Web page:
second repetition control process procedure codes for executing processing for controlling repetition of said second read-out processing and said second write-in processing until reading of said second read-out process and storing of said second write-in processing have been completed with respect to the entire area of said data buffer.
Description
BACKGROUND OF THE INVENTION

This invention relates to a data processing method, more particularly to a data processing method, a data processing apparatus and a printer using the data processing apparatus which converts the format of image data upon data input/output.

Conventional serial printers have improved throughput by increasing the number of dots which can be printed at one time. For example, in a printer which performs printing in accordance with an ink-jet printing method, nozzles which discharge ink are arrayed in a direction (subscanning direction) orthogonal to a scanning direction (main-scanning direction) of a printhead so that a plurality of lines can be printed by one scanning of the printhead, thereby the throughput is improved. On the other hand, as image data where generally pixels are arranged in the main-scanning direction is sequentially inputted from a host computer (hereinafter referred to as "host"), the printer side is required to change the array of the input print data in accordance with the construction of the printhead (hereinafter referred to as "HV conversion").

One typical HV conversion method is the double-buffer method using two separate buffers. In this method, upon writing/reading image data, one buffer is used for writing while the other buffer is used for reading. Then, when the writing/reading has been completed, the purposes of the buffers are interchanged; i.e., the former buffer is used for reading while the latter buffer is used for writing.

FIGS. 10A to 10C show the concept of the HV conversion using the double-buffer method.

As shown in FIG. 10A, image data in a format where image data are arranged in the main-scanning direction, transferred from the host, is written into a buffer A in line units. When image data for a predetermined number of lines (the number of nozzles) has been written in the buffer A, subsequent image data is written into a buffer B in line units, while the image data from the buffer A is sequentially read in column units, in a format where image data are arranged in the subscanning direction, as shown in FIG. 10B. When the reading of the image data from the buffer A has been completed and image data for the predetermined number of lines (the number of nozzles) has been written in the buffer B, image data in the format where image data are arranged in the main-scanning direction, transferred from the host, is written into a buffer A in line units, while the image data from the buffer B is sequentially read in column units, in the format where image data are arranged in the subscanning direction, as shown in FIG. 10C. When the reading of the image data from the buffer B has been completed and image data for the predetermined number of lines (the number of nozzles) has been written in the buffer A, image data is written into the buffer B, while the image data is read from the buffer A, as shown in FIG. 10B.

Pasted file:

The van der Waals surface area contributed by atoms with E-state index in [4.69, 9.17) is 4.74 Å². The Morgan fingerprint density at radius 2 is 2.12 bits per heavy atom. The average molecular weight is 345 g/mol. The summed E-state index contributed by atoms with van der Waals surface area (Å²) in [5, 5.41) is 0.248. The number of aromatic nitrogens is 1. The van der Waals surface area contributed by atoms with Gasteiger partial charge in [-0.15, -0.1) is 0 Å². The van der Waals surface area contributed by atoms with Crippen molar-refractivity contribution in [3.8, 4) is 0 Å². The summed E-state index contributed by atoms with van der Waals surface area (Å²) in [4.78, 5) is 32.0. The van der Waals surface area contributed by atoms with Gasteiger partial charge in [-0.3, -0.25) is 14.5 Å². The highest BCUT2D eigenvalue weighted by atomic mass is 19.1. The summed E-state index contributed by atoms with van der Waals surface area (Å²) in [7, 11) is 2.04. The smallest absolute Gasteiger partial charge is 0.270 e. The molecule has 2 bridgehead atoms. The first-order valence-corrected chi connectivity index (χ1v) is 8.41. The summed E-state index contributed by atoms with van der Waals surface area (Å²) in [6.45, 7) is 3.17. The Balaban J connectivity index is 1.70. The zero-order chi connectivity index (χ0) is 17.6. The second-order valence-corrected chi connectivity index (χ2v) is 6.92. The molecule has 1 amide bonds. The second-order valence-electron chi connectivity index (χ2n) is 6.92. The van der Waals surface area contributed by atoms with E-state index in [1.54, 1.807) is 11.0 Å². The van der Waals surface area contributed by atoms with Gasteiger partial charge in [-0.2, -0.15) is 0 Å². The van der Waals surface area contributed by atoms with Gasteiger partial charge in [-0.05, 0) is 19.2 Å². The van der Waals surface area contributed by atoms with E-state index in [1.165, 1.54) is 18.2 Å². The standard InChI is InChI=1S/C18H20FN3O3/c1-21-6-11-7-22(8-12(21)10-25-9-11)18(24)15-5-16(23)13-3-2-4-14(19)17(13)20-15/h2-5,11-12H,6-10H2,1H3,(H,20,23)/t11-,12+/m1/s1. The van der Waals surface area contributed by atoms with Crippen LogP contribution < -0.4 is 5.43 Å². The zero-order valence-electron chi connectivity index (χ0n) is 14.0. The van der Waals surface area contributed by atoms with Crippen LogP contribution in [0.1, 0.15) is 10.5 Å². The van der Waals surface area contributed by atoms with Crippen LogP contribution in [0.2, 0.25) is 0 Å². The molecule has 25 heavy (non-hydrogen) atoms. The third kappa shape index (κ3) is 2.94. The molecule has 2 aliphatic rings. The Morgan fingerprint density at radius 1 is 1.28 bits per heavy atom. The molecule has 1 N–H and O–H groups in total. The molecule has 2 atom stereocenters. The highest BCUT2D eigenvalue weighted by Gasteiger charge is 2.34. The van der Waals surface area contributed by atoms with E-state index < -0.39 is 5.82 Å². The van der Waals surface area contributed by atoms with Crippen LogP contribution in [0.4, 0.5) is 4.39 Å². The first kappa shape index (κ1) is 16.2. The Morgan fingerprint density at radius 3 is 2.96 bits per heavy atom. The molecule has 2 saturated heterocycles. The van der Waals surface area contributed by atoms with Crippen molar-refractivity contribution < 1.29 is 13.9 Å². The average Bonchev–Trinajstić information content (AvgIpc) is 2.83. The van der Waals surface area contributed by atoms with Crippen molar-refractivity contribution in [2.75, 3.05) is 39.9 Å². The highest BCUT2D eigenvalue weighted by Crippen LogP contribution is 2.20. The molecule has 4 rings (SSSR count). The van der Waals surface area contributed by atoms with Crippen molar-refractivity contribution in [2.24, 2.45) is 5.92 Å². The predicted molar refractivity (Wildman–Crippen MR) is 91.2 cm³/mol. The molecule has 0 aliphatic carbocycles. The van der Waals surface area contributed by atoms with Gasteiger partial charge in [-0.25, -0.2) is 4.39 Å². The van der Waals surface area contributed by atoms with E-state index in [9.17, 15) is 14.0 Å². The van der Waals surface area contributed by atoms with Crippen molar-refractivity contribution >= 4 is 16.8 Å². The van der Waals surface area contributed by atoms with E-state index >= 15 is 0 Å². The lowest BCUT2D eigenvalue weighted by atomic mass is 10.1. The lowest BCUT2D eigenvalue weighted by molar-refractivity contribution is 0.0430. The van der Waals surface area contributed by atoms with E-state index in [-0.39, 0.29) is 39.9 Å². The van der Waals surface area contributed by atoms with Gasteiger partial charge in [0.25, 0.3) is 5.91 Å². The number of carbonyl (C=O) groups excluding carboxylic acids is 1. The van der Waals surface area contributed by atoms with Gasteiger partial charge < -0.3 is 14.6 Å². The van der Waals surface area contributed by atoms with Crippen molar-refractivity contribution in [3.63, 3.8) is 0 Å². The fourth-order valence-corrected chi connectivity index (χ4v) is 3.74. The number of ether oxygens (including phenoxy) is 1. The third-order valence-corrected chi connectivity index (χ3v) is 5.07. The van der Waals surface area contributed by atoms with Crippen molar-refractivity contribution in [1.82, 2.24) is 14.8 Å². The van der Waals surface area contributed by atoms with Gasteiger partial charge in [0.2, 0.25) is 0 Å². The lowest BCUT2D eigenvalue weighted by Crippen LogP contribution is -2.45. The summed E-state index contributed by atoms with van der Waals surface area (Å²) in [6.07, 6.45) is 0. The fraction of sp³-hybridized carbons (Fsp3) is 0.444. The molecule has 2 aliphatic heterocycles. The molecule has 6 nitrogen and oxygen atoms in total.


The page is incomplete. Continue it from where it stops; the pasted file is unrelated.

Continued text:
The above operation as shown in FIGS. 10B and 10C is repeated until the all image data has been outputted for printing an image on a print medium such as a print sheet.

FIG. 11 is a block diagram showing the construction of an HV converter which performs HV conversion by using the conventional double-buffer method. In this example, the HV conversion is performed by using one RAM. That is, the buffers A and B as described in FIGS. 10A to 10C are allocated in the RAM.

In the HV converter in FIG. 11, when an interface (I/F) circuit 103 receives image data from an input terminal 101, the I/F circuit 103 outputs a request signal (Req) to a controller 104. The controller 104 receives the request signal, and if it is possible to store the image data into the RAM 109, outputs an acknowledge signal (Ack) to the I/F circuit 103, then controls a selector 107 such that the value of a counter 105 is outputted to an address bus of the RAM 109, thus sets the RAM 109 into a writing mode.

The I/F circuit 103 receives the acknowledge signal, outputs the image data onto a data bus 201, and stops the output of the request signal. The controller 104 confirms that the output of the request signal has stopped, then terminates the input of data in the RAM 109, and increments the count value of the counter 105. A selector 106 outputs a start address A when writing image data into the buffer A (in buffer A mode), into the counter 105, while outputs a start address B when writing image data into the buffer B (in buffer B mode), into the counter 105, in accordance with a mode signal (MODE) from the controller 104. When a buffer used for storing image data is changed, the counter 105 loads the start address outputted from the selector 106, in accordance with a load signal (LOAD) from the controller 104. Accordingly, when image data is written into the buffer A, the image data is stored from the start address A, while when image data is written into the buffer B, the image data is stored from the start address B.